Wider Horizons
Motion surrounds the miner whose gaze surveys Centre Core at all times of day and night, every day of the year. Yet the bronze statue is resolutely steadfast.

The statue, which was created by Cornelius Martens in recognition of the City of Lethbridge’s 1985 centennial, always keeps watch. He has seen buildings crop up from fields, a student body grow to more than 4,000, and programs develop in subject areas that were just a dream a generation ago. His familiar face will continue to focus on the future of the students who stride by him and the college that has been his home for three decades.

The plaque at the base of the sculpture tells a little of his story: “Few things are more representative of southern Alberta than a coal miner. The coal industry established the city of Lethbridge and led to the introduction of Lethbridge College.

Coal mining and Lethbridge College have been linked since 1957 when the college opened and began training people for academic and technical careers. One can imagine that if the college had been here in 1885, the first mine employees might have been trained at Lethbridge College.”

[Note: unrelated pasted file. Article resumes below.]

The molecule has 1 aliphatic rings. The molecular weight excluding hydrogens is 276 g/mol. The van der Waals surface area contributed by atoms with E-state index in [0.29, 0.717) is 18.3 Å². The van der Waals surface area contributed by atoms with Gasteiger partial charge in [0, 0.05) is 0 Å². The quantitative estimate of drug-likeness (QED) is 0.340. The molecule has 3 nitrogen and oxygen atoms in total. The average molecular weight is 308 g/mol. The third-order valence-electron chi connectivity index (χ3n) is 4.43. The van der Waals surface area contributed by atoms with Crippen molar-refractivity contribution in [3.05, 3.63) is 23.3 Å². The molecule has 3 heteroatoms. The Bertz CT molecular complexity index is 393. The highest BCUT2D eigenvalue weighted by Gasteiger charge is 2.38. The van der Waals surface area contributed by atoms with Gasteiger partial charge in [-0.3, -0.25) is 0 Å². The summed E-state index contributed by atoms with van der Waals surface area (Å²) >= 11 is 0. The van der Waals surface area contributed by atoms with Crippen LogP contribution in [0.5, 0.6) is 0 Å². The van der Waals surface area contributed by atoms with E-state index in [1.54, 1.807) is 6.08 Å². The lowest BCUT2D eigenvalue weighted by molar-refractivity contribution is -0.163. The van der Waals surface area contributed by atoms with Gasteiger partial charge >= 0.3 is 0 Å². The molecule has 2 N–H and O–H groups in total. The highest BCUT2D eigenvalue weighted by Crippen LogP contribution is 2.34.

The miner is solid. Everything around him moves. The campus – the community of students, staff, alumni and friends – is constantly in motion, constantly on the move. And some of those motion stories are captured in the next pages of Wider Horizons.

To share your own story of movement (whether as an alumnus whose work keeps you moving or your experiences in one of the many motion-focused programs at the college), email WHMagazine@lethbridgecollege.ca.
Wider Horizons
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